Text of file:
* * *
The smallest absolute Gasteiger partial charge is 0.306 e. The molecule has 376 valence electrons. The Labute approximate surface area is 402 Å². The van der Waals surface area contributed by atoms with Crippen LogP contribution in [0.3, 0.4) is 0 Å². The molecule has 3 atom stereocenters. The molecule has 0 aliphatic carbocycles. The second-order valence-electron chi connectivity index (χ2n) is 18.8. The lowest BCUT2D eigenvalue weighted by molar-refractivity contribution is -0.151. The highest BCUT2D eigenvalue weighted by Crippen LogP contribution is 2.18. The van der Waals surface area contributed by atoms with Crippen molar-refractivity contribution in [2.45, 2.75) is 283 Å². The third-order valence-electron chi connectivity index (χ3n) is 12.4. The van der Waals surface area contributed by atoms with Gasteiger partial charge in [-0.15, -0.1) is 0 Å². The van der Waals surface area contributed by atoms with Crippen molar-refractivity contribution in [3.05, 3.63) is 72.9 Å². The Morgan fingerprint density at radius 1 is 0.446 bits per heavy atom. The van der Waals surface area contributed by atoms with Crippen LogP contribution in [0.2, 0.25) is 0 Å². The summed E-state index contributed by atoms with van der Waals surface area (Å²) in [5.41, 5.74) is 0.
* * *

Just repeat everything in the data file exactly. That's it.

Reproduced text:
The smallest absolute Gasteiger partial charge is 0.306 e. The molecule has 376 valence electrons. The Labute approximate surface area is 402 Å². The van der Waals surface area contributed by atoms with Crippen LogP contribution in [0.3, 0.4) is 0 Å². The molecule has 3 atom stereocenters. The molecule has 0 aliphatic carbocycles. The second-order valence-electron chi connectivity index (χ2n) is 18.8. The lowest BCUT2D eigenvalue weighted by molar-refractivity contribution is -0.151. The highest BCUT2D eigenvalue weighted by Crippen LogP contribution is 2.18. The van der Waals surface area contributed by atoms with Crippen molar-refractivity contribution in [2.45, 2.75) is 283 Å². The third-order valence-electron chi connectivity index (χ3n) is 12.4. The van der Waals surface area contributed by atoms with Gasteiger partial charge in [-0.15, -0.1) is 0 Å². The van der Waals surface area contributed by atoms with Crippen molar-refractivity contribution in [3.05, 3.63) is 72.9 Å². The Morgan fingerprint density at radius 1 is 0.446 bits per heavy atom. The van der Waals surface area contributed by atoms with Crippen LogP contribution in [0.2, 0.25) is 0 Å². The summed E-state index contributed by atoms with van der Waals surface area (Å²) in [5.41, 5.74) is 0.